By Kelly Smith Star Tribune
Thousands of criminal offenders have turned to community service to work off a fine or jail time, from picking up trash on the highway to mowing parks.
But when Hennepin County probation officers noticed that the labor-intensive full-day jobs weren’t an option for young mothers and women who were pregnant or disabled, they launched an alternative community service program.
The program, now in its third year, gives female offenders a different option: Working afternoons two times a month to make recycled jewelry for Minneapolis nonprofit Grandmother Circles (founded by Lois Mineau, CSJ Consociate) which sends jewelry sales proceeds to Kenyan women.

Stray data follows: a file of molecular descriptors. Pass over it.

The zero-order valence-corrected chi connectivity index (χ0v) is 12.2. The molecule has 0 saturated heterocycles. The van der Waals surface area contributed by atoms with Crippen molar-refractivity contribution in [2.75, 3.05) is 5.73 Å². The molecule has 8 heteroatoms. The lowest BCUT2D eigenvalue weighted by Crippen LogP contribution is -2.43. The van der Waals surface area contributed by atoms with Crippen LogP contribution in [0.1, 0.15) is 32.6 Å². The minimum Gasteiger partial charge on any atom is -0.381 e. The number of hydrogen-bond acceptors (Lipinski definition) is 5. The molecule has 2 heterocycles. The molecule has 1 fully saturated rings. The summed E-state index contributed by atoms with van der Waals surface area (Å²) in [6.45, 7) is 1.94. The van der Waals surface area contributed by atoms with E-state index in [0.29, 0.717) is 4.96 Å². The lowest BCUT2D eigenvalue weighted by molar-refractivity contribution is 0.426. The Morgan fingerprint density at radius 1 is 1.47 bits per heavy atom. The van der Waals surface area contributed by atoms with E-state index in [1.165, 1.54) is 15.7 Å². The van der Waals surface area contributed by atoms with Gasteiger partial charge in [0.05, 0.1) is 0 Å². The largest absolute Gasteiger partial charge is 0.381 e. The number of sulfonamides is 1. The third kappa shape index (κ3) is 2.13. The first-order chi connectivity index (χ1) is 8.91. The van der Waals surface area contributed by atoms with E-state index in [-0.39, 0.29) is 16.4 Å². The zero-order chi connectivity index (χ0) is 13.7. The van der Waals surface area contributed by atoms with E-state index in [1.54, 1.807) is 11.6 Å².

“They feel very proud of what they’re doing, and isn’t that what we want for community service?” said Michelle Moran, a probation officer who started the program. “You’re more than the worst thing you’ve ever done. We have to engage them.”
Hovering over boxes of colorful beads, the women strung together necklaces this week in preparation for their jewelry sale on Wednesday, Dec. 14, the second one they’ve held.
The program for women is an alternative to the Sentencing to Service (STS) program, itself an option that allows thousands of low-level criminal offenders to avoid jail time.
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February 13th, 2018